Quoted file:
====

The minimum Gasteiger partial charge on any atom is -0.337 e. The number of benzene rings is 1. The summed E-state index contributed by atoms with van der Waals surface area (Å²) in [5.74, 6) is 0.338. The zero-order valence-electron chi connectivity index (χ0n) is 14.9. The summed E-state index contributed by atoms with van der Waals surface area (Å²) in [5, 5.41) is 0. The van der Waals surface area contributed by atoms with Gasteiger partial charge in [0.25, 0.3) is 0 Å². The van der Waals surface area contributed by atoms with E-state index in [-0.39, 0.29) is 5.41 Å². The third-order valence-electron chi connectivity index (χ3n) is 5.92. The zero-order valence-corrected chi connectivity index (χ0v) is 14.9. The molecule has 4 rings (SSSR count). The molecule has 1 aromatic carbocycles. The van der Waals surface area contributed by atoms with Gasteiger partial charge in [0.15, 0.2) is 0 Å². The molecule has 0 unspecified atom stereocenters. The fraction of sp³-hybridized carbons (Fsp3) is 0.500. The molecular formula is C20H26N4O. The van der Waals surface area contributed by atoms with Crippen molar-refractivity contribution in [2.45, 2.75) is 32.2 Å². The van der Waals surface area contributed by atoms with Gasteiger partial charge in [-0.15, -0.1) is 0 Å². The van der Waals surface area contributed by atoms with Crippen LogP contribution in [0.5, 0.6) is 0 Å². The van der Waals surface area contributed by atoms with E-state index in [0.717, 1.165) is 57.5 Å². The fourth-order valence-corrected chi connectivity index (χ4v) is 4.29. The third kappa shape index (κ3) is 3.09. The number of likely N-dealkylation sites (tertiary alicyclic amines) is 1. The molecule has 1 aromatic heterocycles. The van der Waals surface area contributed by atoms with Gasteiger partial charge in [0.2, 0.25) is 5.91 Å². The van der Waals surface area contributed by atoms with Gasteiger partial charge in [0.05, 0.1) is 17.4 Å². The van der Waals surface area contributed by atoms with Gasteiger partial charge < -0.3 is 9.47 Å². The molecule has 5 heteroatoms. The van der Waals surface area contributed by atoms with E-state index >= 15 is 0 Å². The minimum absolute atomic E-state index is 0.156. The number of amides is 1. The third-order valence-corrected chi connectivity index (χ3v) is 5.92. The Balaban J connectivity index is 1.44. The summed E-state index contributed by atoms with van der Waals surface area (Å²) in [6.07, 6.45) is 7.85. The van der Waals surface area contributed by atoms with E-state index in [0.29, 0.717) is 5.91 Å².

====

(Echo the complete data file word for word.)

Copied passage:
The minimum Gasteiger partial charge on any atom is -0.337 e. The number of benzene rings is 1. The summed E-state index contributed by atoms with van der Waals surface area (Å²) in [5.74, 6) is 0.338. The zero-order valence-electron chi connectivity index (χ0n) is 14.9. The summed E-state index contributed by atoms with van der Waals surface area (Å²) in [5, 5.41) is 0. The van der Waals surface area contributed by atoms with Gasteiger partial charge in [0.25, 0.3) is 0 Å². The van der Waals surface area contributed by atoms with E-state index in [-0.39, 0.29) is 5.41 Å². The third-order valence-electron chi connectivity index (χ3n) is 5.92. The zero-order valence-corrected chi connectivity index (χ0v) is 14.9. The molecule has 4 rings (SSSR count). The molecule has 1 aromatic carbocycles. The van der Waals surface area contributed by atoms with Gasteiger partial charge in [0.15, 0.2) is 0 Å². The molecule has 0 unspecified atom stereocenters. The fraction of sp³-hybridized carbons (Fsp3) is 0.500. The molecular formula is C20H26N4O. The van der Waals surface area contributed by atoms with Crippen molar-refractivity contribution in [2.45, 2.75) is 32.2 Å². The van der Waals surface area contributed by atoms with Gasteiger partial charge in [-0.15, -0.1) is 0 Å². The van der Waals surface area contributed by atoms with Crippen LogP contribution in [0.5, 0.6) is 0 Å². The van der Waals surface area contributed by atoms with E-state index in [0.717, 1.165) is 57.5 Å². The fourth-order valence-corrected chi connectivity index (χ4v) is 4.29. The third kappa shape index (κ3) is 3.09. The number of likely N-dealkylation sites (tertiary alicyclic amines) is 1. The molecule has 1 aromatic heterocycles. The van der Waals surface area contributed by atoms with Gasteiger partial charge in [0.2, 0.25) is 5.91 Å². The van der Waals surface area contributed by atoms with Gasteiger partial charge in [0.05, 0.1) is 17.4 Å². The van der Waals surface area contributed by atoms with Gasteiger partial charge < -0.3 is 9.47 Å². The molecule has 5 heteroatoms. The van der Waals surface area contributed by atoms with E-state index >= 15 is 0 Å². The minimum absolute atomic E-state index is 0.156. The number of amides is 1. The third-order valence-corrected chi connectivity index (χ3v) is 5.92. The Balaban J connectivity index is 1.44. The summed E-state index contributed by atoms with van der Waals surface area (Å²) in [6.07, 6.45) is 7.85. The van der Waals surface area contributed by atoms with E-state index in [0.29, 0.717) is 5.91 Å².